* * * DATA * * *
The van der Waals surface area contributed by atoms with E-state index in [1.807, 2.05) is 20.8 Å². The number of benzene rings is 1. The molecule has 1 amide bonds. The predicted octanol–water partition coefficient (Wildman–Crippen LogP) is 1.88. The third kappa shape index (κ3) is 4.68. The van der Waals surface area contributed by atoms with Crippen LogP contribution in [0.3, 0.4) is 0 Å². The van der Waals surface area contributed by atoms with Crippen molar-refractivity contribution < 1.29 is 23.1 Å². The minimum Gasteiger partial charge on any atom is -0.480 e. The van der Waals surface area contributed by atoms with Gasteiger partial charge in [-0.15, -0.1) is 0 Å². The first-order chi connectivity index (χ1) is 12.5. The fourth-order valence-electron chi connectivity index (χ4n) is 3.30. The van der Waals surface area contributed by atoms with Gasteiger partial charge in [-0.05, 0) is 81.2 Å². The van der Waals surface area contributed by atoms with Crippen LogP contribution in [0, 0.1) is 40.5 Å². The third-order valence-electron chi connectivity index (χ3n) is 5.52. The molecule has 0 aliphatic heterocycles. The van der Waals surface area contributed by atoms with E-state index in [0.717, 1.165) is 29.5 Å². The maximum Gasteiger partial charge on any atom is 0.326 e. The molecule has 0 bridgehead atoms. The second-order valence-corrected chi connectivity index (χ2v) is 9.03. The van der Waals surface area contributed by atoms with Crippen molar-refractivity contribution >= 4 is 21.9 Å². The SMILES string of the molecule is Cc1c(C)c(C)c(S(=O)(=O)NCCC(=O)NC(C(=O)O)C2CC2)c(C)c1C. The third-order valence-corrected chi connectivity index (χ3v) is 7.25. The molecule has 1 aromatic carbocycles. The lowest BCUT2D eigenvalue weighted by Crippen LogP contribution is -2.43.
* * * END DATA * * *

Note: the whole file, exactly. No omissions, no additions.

The van der Waals surface area contributed by atoms with E-state index in [1.807, 2.05) is 20.8 Å². The number of benzene rings is 1. The molecule has 1 amide bonds. The predicted octanol–water partition coefficient (Wildman–Crippen LogP) is 1.88. The third kappa shape index (κ3) is 4.68. The van der Waals surface area contributed by atoms with Crippen LogP contribution in [0.3, 0.4) is 0 Å². The van der Waals surface area contributed by atoms with Crippen molar-refractivity contribution < 1.29 is 23.1 Å². The minimum Gasteiger partial charge on any atom is -0.480 e. The van der Waals surface area contributed by atoms with Gasteiger partial charge in [-0.15, -0.1) is 0 Å². The first-order chi connectivity index (χ1) is 12.5. The fourth-order valence-electron chi connectivity index (χ4n) is 3.30. The van der Waals surface area contributed by atoms with Gasteiger partial charge in [-0.05, 0) is 81.2 Å². The van der Waals surface area contributed by atoms with Crippen LogP contribution in [0, 0.1) is 40.5 Å². The third-order valence-electron chi connectivity index (χ3n) is 5.52. The molecule has 0 aliphatic heterocycles. The van der Waals surface area contributed by atoms with E-state index in [0.717, 1.165) is 29.5 Å². The maximum Gasteiger partial charge on any atom is 0.326 e. The molecule has 0 bridgehead atoms. The second-order valence-corrected chi connectivity index (χ2v) is 9.03. The van der Waals surface area contributed by atoms with Crippen molar-refractivity contribution >= 4 is 21.9 Å². The SMILES string of the molecule is Cc1c(C)c(C)c(S(=O)(=O)NCCC(=O)NC(C(=O)O)C2CC2)c(C)c1C. The third-order valence-corrected chi connectivity index (χ3v) is 7.25. The molecule has 1 aromatic carbocycles. The lowest BCUT2D eigenvalue weighted by Crippen LogP contribution is -2.43.